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Publication numberUS2221516 A
Publication typeGrant
Publication dateNov 12, 1940
Filing dateApr 1, 1937
Priority dateApr 1, 1937
Publication numberUS 2221516 A, US 2221516A, US-A-2221516, US2221516 A, US2221516A
InventorsHathaway Claude M
Original AssigneeGen Electric
Export CitationBiBTeX, EndNote, RefMan
External Links: USPTO, USPTO Assignment, Espacenet
Continuous thickness gauge
US 2221516 A
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Description  (OCR text may contain errors)

CONTINUOUS THICKNESS GAUGE Filed April 1, 1937 if Nana/Mew? RES/67017 Pfam/vm? msn/fr sa Inventor: Claude M. Hathaway.

uro/v Hof H e Att rney.

Patented Nov. 12,4 1`a4o lPli'rsm OFFICE coN'rlNUoUs 'rmckNEss GAUGE `Claude M. Hathaway, Niskayuna, NQY., assigner to General Electric Company,l a corporation of New York Application april 1, 1937, serial No. 134,330

claims. (ci. 3314s) My invention relates to electric gauges and concerns particularly continuous thickness gauges.

It is an object of my invention to provide an improved, simple. and rugged gauge for continu- 5 ously measuring 'the thickness of materials in sheet form.

It is an object of my invention to provide apparatus which is particularly adapted ior` measuring and controlling the thickness of paper w and other sheeting composed of resilient or nonresilient, nonmagnetic materialsuch as rubber and fabric.

It is-a further object of my invention to provide apparatus whichmay either be operated on l5 thev null principle or may be calibrated for direct reading.

Other and further objects and advantages will become apparent as the `description proceeds.

In carrying out my invention in, its preferred form, I cause the paper or other sheet material. which is to be gauged, to pass over a roller or a smooth platen composed of steel or other magnetizable material and I provide a magnetic gauge head adapted to ride upon the outer surface of the material being gauged so that the material forms an air gap between the steel roller and the gauge head. The gauge head includes apparatus for passing a unidirectional magnetic ilux through the material being gauged and means for measuring the magnitude of the ilux. Variations in thickness of the material being gauged obviously vary the magnetic reluctance and the magnitude of the magnetic flux so that a measurement of the nux provides an indication of the thickness of the material.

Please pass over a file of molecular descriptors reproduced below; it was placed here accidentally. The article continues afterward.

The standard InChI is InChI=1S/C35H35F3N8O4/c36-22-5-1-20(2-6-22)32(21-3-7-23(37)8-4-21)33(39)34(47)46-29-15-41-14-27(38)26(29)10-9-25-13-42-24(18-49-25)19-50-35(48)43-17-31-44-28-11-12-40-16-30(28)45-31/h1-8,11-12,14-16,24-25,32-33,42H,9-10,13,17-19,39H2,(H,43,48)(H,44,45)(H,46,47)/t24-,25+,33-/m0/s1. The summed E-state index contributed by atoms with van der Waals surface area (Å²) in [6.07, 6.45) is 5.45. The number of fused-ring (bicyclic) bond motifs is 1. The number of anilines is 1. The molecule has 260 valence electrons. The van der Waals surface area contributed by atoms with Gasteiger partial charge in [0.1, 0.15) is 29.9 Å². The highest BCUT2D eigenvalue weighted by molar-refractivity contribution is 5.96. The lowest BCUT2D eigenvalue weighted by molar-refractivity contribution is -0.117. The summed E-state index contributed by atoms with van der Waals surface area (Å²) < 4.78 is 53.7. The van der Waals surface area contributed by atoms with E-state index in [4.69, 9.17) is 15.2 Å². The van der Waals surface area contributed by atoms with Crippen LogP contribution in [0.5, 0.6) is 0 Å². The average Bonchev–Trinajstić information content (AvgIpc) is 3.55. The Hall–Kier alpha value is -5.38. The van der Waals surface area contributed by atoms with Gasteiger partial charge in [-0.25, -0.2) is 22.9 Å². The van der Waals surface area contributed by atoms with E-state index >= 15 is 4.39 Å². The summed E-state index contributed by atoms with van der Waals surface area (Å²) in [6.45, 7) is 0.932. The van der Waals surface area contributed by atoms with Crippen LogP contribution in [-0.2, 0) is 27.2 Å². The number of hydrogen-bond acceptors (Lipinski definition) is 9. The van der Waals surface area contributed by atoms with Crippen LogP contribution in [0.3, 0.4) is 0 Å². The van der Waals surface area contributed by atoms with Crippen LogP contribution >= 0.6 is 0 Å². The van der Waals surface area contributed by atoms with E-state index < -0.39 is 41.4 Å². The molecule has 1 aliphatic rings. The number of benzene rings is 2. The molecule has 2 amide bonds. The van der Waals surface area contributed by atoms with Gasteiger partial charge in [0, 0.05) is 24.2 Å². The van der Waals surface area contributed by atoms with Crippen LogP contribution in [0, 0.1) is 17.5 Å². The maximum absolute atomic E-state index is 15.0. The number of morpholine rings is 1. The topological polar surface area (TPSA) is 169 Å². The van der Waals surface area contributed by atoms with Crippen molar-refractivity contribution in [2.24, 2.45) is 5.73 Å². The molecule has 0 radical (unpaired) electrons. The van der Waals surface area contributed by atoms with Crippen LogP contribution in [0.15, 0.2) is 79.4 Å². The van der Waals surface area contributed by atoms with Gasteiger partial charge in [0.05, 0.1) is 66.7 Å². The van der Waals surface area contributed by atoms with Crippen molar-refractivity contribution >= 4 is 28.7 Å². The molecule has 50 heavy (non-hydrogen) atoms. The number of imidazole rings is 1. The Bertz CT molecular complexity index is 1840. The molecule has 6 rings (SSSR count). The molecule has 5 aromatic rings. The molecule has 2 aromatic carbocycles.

The invention may be understood more readily from the following detailed description when considered in connection with the accompanying drawing and those features of the invention which are believed to be novel and patentable will bev pointed out in the claims appended hereto. In the drawing, Fig. 1 is a side view of an embodiment of my invention showing fragmentarilya paper-carrying roller and a strip of paper being gauged; Fig. 2 is a plan view of the apparatus of Fig. 1 with the cover removed; Fig. 3

is an end view of the apparatus of Fig. 2; and Fig. 4 is a schematic diagram illustrating a modiilcatic'i in the part of theapparatus of Figs. 1, 2, and 3 utilized for measuring' the iiux passed through the material being gauged. Like reference characters are utilized throughout the drawing to designate like parts.

Referring now more in particular tothe drawing, a sheet of material Il, such as paper, is arranged to pass over a roller I2 or a stationary platen, preferably the former, composed of steel or other magnetizable material. A gauge head- I2 is provided having a pair of shoes Il composed of magnetizable material, such as soft iron, 5 cooperating with vthe roller I2 and adapted to ride upon the outer surface of the sheet II. If desired, the shoes Il may be provided with wearresisting inserts W composed of suitable mate, rial, such as cemented tungsten-carbide of the l0 type described in Patents Nos. 1,721,416 and Re. 17,624 to Schroter. Within the gauge head I3, there is a permanent magnet I5 for passing magnetic flux through the sheet being gauged, and

there is a device Il. to be described more in de- 1li` tail hereinafter, for measuring the ux produced by the permanent magnet I5. The use of a permanent magnet and unidirectional flux has the advantage over the use of alternating-current windings and alternating ux that the measure- 20 ment is unaifected by the presence of electricallyconducting material in the sheet II being gauged, and metallic sheets may be gauged if desired.